This story was originally published by Food and Environment Reporting Network.
Poultry farms in India are dosing their chickens with antibiotics at such high rates that 94 percent of meat chickens and 60 percent of laying hens tested in a new study harbored multi-drug-resistant bacteria that can cause grave human infections.
In the study, published last week in Environmental Health Perspectives, researchers from Washington, D.C., New Jersey, Minnesota and several institutions in India interviewed farmers and collected samples on 18 farms in northern India. Half of the farms raised broilers and half kept hens for egg production, some on solo family properties and others under Western-style contract arrangements in which farmers raise but do not own birds.
All told, more than 500 chickens were tested—the largest such study yet done in India, the researchers said—yielding more than 1,500 samples of E. coli that was resistant to drugs that are important in human medicine. The most common resistance pattern was ESBL, which denotes bacteria that are resistant to penicillin and the drug family cephalosporins. The latter includes the common antibiotic Keflex. Eighty-seven percent of broilers and 42 percent of layers carried ESBL-resistant bacteria.
“That was truly shocking; I had not expected that level of ESBL resistance,” Ramanan Laxminarayan, an economist and the study’s lead author, said by phone. “When the results first came out I asked the team if they were sure they were right. When we confirmed it, it was mind-boggling.”
The group also predicted that if the use of antibiotics in agriculture cannot be curbed, by the year 2030 global livestock use will rise to more than 105,000 tons—and will double in India, where there are no regulations governing farm antibiotic use.Laxminarayan is the director of the Center for Disease Dynamics, Economics and Policy (CDDEP) in Washington (and was formerly a vice president of the Public Health Foundation of India). Two years ago, CDDEP researchers helped make the first global estimate of antibiotic use in livestock: 63,151 tons, twice as much as what human medicine consumes.
Most of the farms the researchers visited were large, holding an average of 57,000 chickens at a time. Sixteen of the 18 agreed to be interviewed about antibiotic use. Two-thirds were using the drugs for growth promotion, an old practice that was barred by the U.S. FDA just this January, and all 16 used antibiotics for disease prevention, which remains legal in America and Europe. “The conditions on some of these farms were appalling,” Laxminarayan said. “Chickens were dying at the rate of 1 percent a day. The antibiotics are pretty much all that were keeping them alive.”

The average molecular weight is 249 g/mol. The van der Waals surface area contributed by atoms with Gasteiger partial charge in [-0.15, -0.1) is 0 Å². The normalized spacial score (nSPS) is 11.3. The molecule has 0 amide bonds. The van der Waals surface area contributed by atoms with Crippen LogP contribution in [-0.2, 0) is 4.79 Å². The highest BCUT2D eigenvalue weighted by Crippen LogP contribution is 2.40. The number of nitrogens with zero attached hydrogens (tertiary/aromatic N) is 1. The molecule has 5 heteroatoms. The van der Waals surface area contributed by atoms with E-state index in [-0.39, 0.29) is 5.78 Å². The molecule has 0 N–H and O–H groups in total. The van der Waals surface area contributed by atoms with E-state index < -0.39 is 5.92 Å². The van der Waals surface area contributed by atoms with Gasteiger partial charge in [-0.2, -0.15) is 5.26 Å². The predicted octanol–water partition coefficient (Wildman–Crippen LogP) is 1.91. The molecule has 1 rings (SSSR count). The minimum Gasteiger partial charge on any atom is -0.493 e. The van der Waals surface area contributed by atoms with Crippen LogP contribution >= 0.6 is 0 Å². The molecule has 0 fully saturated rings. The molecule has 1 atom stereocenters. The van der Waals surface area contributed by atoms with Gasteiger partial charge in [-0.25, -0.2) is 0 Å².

Chickens from farms that used growth promoters were almost three times more likely to carry resistant bacteria than ones from farms where growth promoters were not used, the study found.
Chicken is incredibly popular in India. It is affordable, efficient to raise, and carries none of the political complexity of beef. But unlike in the United States, where many large food companies have renounced routine antibiotic use, there is no consumer pressure to move away from antibiotics.
As poultry production increases there—between 2004 and 2010, chicken went from one-fourth to one-half of the Indian meat market—antibiotic use is expected to rise, too. And though the drugs are dispensed just within India, there is no guarantee the resistant bacteria they encourage will stay within the country. In just one example of how bacteria can jump borders, MCR, a resistance gene that was discovered in Chinese agriculture in 2013, has now spread to more than 30 countries, including the United States.
“One of the defining trends of our lifetime is the increased demand for animal protein in the developing world,” Laxminarayan said. “That protein has to come from intensive agriculture. So if we think that by curbing antibiotic consumption in the U.S. we have solved this problem, the lesson is that we haven’t seen anything yet.”